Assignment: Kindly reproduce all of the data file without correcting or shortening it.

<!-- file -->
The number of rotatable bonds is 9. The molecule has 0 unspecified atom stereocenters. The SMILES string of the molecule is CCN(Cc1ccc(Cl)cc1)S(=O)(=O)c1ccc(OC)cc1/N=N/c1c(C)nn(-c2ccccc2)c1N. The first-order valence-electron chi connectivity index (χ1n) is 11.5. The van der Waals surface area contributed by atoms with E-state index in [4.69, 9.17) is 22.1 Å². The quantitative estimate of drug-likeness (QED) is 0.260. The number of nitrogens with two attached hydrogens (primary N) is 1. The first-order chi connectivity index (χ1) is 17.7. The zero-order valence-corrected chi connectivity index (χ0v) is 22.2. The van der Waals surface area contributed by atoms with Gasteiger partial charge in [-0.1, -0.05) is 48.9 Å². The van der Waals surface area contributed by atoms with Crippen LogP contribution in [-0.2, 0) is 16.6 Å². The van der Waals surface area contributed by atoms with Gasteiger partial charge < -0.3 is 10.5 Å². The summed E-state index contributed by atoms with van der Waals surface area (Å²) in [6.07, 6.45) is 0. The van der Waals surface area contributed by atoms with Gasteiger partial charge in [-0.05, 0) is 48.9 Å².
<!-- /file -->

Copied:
The number of rotatable bonds is 9. The molecule has 0 unspecified atom stereocenters. The SMILES string of the molecule is CCN(Cc1ccc(Cl)cc1)S(=O)(=O)c1ccc(OC)cc1/N=N/c1c(C)nn(-c2ccccc2)c1N. The first-order valence-electron chi connectivity index (χ1n) is 11.5. The van der Waals surface area contributed by atoms with E-state index in [4.69, 9.17) is 22.1 Å². The quantitative estimate of drug-likeness (QED) is 0.260. The number of nitrogens with two attached hydrogens (primary N) is 1. The first-order chi connectivity index (χ1) is 17.7. The zero-order valence-corrected chi connectivity index (χ0v) is 22.2. The van der Waals surface area contributed by atoms with Gasteiger partial charge in [-0.1, -0.05) is 48.9 Å². The van der Waals surface area contributed by atoms with Crippen LogP contribution in [-0.2, 0) is 16.6 Å². The van der Waals surface area contributed by atoms with Gasteiger partial charge < -0.3 is 10.5 Å². The summed E-state index contributed by atoms with van der Waals surface area (Å²) in [6.07, 6.45) is 0. The van der Waals surface area contributed by atoms with Gasteiger partial charge in [-0.05, 0) is 48.9 Å².